Why Allford Hall Monaghan Morris’ University of Amsterdam was chosen as the winner of the 2014 AJ Retrofit Awards
‘This is an intelligent approach to retrofit that can be replicated elsewhere,’ said the judges, saluting the architect’s ‘confident approach’.
Like many Modernist structures built in the 1960s, The University of Amsterdam’s Roeterseiland campus, to the south-east of the city’s Centrum district, was part of a bigger vision that was never built.
Allford Hall Monaghan Morris (AHMM) was brought on board to address some of the issues caused by only partial realisation of architect Norbert Gawronski’s 1964 masterplan.
One of the two buildings the practice developed spans the canal with its L-shaped slab block, yet it also blocked access to the canal, leaving only a dark, low passage over its towpath, isolating the area to the north.
AHMM director Simon Allford describes the campus as ‘a record of the 60s and a bold invention that we were keen to keep and build upon’.
While there were heritage reasons for opposing demolition, Allford adds that the building’s robust structure and generous frame meant there was enough stiffness in the building to ‘cut large chunks out and transform it into a more legible proposition’.
In 2006, masterplanner Palmboom & van den Bout proposed a programme of refurbishment, new construction and repair of the streetscape. Following an international design competition, AHMM was appointed to implement this strategy.
The vision, according to Allford, was to ‘bring the campus into play as one place, connect it to the city and turn a building that was a barrier into a connector’.
A four-story, 40m x 25m section of the canal-spanning building was removed and replaced with a glazed, double-height space. The cut makes a new arch portal through which people pass through the site via a bridge-cum-plaza and into the city.
The judges were particularly impressed by the way that breaking through the existing building to engage with the canal ‘completely restructures the way the building relates to the campus and its immediate urban context’.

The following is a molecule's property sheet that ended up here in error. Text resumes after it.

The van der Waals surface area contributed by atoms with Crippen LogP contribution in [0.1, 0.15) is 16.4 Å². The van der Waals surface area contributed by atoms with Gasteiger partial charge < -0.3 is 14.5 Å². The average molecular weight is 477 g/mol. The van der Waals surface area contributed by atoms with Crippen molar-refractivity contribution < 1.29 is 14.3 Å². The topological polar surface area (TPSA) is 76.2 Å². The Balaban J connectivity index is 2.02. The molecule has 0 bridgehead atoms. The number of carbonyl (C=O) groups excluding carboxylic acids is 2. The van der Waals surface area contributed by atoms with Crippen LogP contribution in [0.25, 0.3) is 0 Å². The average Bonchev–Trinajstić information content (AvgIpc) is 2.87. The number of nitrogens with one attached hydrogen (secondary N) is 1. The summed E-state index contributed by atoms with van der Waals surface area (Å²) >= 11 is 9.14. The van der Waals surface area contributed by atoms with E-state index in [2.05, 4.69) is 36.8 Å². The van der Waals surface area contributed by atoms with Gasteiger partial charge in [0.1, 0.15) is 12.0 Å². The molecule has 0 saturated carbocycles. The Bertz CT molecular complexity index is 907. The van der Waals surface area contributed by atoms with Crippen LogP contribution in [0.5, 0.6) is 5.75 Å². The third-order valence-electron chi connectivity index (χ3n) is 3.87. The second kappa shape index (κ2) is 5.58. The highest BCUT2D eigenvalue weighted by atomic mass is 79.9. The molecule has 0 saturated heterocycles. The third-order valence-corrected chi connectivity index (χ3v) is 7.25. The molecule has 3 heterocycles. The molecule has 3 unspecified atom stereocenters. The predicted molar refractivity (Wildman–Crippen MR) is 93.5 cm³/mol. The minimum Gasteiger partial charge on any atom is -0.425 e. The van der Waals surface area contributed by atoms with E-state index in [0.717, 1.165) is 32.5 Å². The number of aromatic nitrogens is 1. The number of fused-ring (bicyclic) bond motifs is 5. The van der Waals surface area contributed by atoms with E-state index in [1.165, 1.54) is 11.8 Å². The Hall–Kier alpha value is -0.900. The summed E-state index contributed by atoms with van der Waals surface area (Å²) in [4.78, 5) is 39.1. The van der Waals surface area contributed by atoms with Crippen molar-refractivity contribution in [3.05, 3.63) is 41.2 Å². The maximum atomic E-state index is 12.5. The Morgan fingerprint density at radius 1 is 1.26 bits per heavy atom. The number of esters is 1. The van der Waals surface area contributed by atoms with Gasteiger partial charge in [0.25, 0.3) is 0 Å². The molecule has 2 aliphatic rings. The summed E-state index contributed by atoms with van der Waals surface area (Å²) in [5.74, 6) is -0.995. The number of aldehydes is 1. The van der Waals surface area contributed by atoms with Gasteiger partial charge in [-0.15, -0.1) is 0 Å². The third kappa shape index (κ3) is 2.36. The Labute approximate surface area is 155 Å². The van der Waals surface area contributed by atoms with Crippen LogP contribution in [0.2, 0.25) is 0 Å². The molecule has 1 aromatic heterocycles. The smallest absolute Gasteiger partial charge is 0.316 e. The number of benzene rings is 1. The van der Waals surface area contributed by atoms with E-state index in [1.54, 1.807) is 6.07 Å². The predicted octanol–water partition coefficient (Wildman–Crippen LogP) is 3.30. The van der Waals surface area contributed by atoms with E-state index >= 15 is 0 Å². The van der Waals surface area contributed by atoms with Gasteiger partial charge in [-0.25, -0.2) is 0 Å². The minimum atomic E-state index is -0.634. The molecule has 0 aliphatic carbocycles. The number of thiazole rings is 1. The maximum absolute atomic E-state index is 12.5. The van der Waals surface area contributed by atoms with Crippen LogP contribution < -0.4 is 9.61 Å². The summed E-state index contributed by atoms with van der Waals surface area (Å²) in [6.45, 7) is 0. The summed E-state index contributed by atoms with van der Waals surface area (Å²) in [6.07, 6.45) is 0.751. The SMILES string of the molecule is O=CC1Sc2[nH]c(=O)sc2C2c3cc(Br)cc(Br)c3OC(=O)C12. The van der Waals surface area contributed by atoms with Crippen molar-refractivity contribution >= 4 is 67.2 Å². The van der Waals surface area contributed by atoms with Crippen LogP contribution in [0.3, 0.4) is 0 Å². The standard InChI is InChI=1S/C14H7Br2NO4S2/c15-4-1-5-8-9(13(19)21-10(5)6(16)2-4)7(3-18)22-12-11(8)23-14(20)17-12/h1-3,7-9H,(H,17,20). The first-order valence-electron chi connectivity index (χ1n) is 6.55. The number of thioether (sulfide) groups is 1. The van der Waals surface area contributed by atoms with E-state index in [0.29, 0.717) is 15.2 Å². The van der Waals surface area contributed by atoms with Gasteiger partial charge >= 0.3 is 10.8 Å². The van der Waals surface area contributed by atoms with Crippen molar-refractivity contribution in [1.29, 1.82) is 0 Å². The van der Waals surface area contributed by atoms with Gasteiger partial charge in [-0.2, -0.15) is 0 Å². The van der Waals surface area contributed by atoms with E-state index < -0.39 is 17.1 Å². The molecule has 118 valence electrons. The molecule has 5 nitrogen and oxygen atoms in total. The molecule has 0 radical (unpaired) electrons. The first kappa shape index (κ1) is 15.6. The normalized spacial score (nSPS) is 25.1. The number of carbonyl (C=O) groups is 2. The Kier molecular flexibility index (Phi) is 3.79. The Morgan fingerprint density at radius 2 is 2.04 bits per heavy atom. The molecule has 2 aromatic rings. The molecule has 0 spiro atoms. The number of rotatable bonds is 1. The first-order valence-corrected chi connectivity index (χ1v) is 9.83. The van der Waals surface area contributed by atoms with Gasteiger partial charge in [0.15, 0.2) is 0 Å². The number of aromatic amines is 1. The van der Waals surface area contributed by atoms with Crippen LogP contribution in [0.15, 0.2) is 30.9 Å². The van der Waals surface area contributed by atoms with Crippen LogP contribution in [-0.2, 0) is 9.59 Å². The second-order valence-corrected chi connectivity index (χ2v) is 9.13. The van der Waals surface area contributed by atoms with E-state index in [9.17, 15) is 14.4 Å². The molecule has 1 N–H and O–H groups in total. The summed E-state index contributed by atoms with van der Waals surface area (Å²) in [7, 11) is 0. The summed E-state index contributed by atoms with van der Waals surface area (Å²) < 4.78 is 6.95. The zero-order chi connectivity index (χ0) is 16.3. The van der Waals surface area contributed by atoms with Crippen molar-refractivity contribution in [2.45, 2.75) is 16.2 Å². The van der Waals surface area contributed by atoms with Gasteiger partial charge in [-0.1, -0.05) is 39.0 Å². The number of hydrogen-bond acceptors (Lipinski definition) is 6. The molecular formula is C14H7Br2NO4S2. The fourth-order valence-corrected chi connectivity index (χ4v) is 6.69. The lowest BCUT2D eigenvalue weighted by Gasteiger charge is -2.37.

This cut also reconnects six buildings at the back that had become lost behind the wall.
Internally, meanwhile, the challenges revolved around making the building ‘more connectable and understandable’ while retaining the existing concrete frame.
To help people navigate through the building’s considerable length with minimal signage, mini-atriums looking out on to the city act as meeting points and help people find their bearings, while wider staircases also encourage chance encounters and relieve pressure on the lifts.
The paucity of existing lift shafts was addressed by cutting away large chunks from the ground and second floors, encouraging students to walk and move on a promenade through the building.
A student world has been created up to level four; then the building turns into an area for staff on the upper levels, where all the existing lift shafts have been reused.
The judges praised AHMM for its decision to retain the concrete frame - a carbon-intensive element of the original building - while transforming the building’s external appearance and also upgrading the envelope and services, and dramatically improving environmental performance.
Further measures to reduce embodied energy include the deployment of concrete structural components, which used cement replacement; and a new concrete box girder spanning the canal, containing cooling coils to supplement the thermal capacity of the concrete.
High levels of daylight in the office spaces presented a challenge to the design of the external envelope, so care was taken to maintain occupant comfort by balancing solar heat gains and fabric losses.
Users also have access to operable windows to provide a degree of adaptive thermal control. The building’s transport policy, meanwhile, includes parking facilities for more than 2,000 bicycles. Annual predicted carbon emissions for the building are 42.4kg CO2/m².
Allford argues that, because the building runs contrary to the Amsterdam grid, it offers people a different view of the city. ‘It is refreshing to break free of the monotony of elegant streets and suddenly see everything in a different light,’ he says. ‘It rises above, slices through and across that grid so you can see different sections of the city.’
Had the building simply been demolished, he adds, ‘the same mistake of previous generations would have been made of throwing everything away and starting again’.
For his part, Gawronski has already thanked Allford, both in person and through a series of postcards, for AHMM’s ‘transparent and sincere’ transformation of his building, writing: ‘How fortunate I am that “my child” can develop into such a handsome being under your sensitive hands and mind.’